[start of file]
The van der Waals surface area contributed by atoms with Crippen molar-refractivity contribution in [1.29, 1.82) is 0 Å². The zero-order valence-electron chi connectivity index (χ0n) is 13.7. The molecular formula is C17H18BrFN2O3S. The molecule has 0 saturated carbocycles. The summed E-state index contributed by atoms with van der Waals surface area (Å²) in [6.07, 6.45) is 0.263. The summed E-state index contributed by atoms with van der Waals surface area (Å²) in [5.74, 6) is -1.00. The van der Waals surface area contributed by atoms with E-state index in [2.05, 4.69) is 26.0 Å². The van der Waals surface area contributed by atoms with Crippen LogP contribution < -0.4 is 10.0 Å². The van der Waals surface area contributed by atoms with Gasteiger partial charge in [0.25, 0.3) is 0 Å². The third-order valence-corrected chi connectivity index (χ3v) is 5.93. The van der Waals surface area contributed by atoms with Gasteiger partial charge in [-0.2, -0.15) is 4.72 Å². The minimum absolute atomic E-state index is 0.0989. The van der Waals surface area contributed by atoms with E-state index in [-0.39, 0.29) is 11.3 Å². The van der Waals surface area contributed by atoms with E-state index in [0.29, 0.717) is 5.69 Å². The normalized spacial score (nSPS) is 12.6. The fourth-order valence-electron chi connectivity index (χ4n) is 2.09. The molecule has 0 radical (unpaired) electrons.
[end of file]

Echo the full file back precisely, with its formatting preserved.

The van der Waals surface area contributed by atoms with Crippen molar-refractivity contribution in [1.29, 1.82) is 0 Å². The zero-order valence-electron chi connectivity index (χ0n) is 13.7. The molecular formula is C17H18BrFN2O3S. The molecule has 0 saturated carbocycles. The summed E-state index contributed by atoms with van der Waals surface area (Å²) in [6.07, 6.45) is 0.263. The summed E-state index contributed by atoms with van der Waals surface area (Å²) in [5.74, 6) is -1.00. The van der Waals surface area contributed by atoms with E-state index in [2.05, 4.69) is 26.0 Å². The van der Waals surface area contributed by atoms with Crippen LogP contribution < -0.4 is 10.0 Å². The van der Waals surface area contributed by atoms with Gasteiger partial charge in [0.25, 0.3) is 0 Å². The third-order valence-corrected chi connectivity index (χ3v) is 5.93. The van der Waals surface area contributed by atoms with Gasteiger partial charge in [-0.2, -0.15) is 4.72 Å². The minimum absolute atomic E-state index is 0.0989. The van der Waals surface area contributed by atoms with E-state index in [-0.39, 0.29) is 11.3 Å². The van der Waals surface area contributed by atoms with E-state index in [0.29, 0.717) is 5.69 Å². The normalized spacial score (nSPS) is 12.6. The fourth-order valence-electron chi connectivity index (χ4n) is 2.09. The molecule has 0 radical (unpaired) electrons.